I built models as a kid. Joined the Air Force and spent almost 22 years as an airplane mechanic and then a flight officer on transport planes.
  • Member since
    January, 2012
  • From: Barrie, Ontario
Posted by Cdn Colin on Thursday, April 13, 2017 10:23 AM

Be careful of taking something you love to do recreationally, and turning it into work.

I build 1/48 scale WW2 fighters.

Have fun.

  • Member since
    January, 2015
  • From: Lacey, WA.
Posted by M. Brindos on Thursday, April 13, 2017 1:39 PM

I've been looking for a model building career for years. Sadly the movie industry has moved mostly to 3D these days. Those few model builders that are left are not looking for apprentices as far as I can tell.

So for the last four weeks I've been working on a 1:1 tug boat. The Point Thompson. Seems there is some good history behind the "Point" boats. There were four of them made in the 80's and they're all still around and working.

The Thompson is going into dry dock at the Foss shipyards this week to have her restoration completed before she's back to work.

Its been really hard work, but rewarding. Restoration is tough work, but the skills translate on a huge scale.

The nice thing about scale models is that you don't have to scrape years of paint over rust before you can start painting lol!

So our hobby does translate to 1:1 in many ways. Just keep your eyes out for it. It is out there. :)

- Mike Brindos

Figure Painting Moderator -- Genessis-Models

  • Member since
    October, 2004
  • From: Northern Virginia
Posted by ygmodeler4 on Thursday, April 13, 2017 2:16 PM
Do you have any research experience? I don't know if you're one of them but a lot of the skills and fun that go into making quality modeling happens doing research. Lots of different kinds of research jobs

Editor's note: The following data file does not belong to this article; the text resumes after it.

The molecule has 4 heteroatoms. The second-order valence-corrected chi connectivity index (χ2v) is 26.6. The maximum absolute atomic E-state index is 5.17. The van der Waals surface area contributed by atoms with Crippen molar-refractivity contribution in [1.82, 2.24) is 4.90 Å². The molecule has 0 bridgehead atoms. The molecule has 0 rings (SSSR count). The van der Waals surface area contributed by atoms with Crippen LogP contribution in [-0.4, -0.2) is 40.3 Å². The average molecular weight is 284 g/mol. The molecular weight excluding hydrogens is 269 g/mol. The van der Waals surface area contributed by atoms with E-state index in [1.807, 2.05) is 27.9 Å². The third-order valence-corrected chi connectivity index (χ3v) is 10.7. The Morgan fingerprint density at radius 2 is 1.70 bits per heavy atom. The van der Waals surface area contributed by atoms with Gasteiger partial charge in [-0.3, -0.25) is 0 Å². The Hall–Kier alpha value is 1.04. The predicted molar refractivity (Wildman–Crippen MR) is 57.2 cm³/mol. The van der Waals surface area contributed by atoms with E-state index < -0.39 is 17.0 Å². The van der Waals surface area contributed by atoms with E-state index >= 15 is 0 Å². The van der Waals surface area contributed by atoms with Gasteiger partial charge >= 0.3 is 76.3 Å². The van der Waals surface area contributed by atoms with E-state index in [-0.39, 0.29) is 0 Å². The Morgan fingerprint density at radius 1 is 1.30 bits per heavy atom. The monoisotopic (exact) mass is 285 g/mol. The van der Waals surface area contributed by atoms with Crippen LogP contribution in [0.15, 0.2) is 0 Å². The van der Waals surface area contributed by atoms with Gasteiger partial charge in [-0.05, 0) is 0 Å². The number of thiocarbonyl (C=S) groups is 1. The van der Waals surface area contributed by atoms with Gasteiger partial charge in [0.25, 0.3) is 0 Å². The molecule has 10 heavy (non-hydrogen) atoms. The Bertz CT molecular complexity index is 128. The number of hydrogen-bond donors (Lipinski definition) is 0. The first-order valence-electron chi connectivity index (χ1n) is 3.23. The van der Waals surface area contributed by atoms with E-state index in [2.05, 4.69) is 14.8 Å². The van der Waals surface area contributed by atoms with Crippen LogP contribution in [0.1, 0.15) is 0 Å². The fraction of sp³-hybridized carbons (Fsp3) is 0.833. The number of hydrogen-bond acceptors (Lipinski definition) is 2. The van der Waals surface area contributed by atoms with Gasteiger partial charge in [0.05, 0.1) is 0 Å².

• Member since
    January, 2009
  • From: Austin, TX
Posted by smeosky on Thursday, April 13, 2017 3:20 PM

Model building influenced me to go into Industrial Design. We do mostly cad and aesthetic design for consumer products. Laptops, point of sale kiosks, bio med devices, dog toys etc. I elected to made a G scale model passenger train as my thesis. Modeled in cad, CNCed and bondoed/painted. Now a days we do most of our 'model making' in cad and sit behind computers all day sending parts out to be made. I miss the shop days big time.

  • Member since
    June, 2014
  • From: New Braunfels , Texas
Posted by Tanker - Builder on Friday, April 14, 2017 9:42 AM

I am sorry ;

   I can't comment till I get this off my chest . Did you photoshop your avatar ? or How did you get your cat to sit still and let you degrade Him /Her that way ? Now that said . I have done commission builds for Lawyers ( before computer graphics got better in Home/Office machines ). Goood Money !

 This required a full backstopping with all the learned knowledge of my engineering degree . Plus four Years as a design draftsman for someone else . Designing boats and Mobile homes was actually fun though.

   I have done commissions for advertising ( four scales in forced perspective on one model/dio) .And then models for pre-production engineering in boatbuilding firms . Again , Goood Money

 The fact is , sadly , with computer modeling , especially the better equipped firms the most done is now private commissions . You will Not make a good living at it unless you are known and your rep is solid . Other than that , for most it's feast or famine . I am not going to do anymore after this commission is done . I think fifty five years is enough doing for others . It's my turn to build my models . T.B.

  • Member since
    June, 2005
  • From: Walworth, NY
Posted by Powder Monkey on Wednesday, April 26, 2017 2:56 PM

How about photo etching? There are several etching shops around the country.

  • Member since
    January, 2014
Posted by Silver on Thursday, April 27, 2017 6:20 PM

The dream job of a career building models for profit or other situations ,plain don't exist.It takes time to put out a number of models let alone the quality to attain for sale.The mini tv series adventures in scale modeling very long ago was a luck chance that happened.The modelers on that show were at the right place and time to get that job.Building for profit or tv .Its best that I would win the lottery and produce a show and hire you for the job."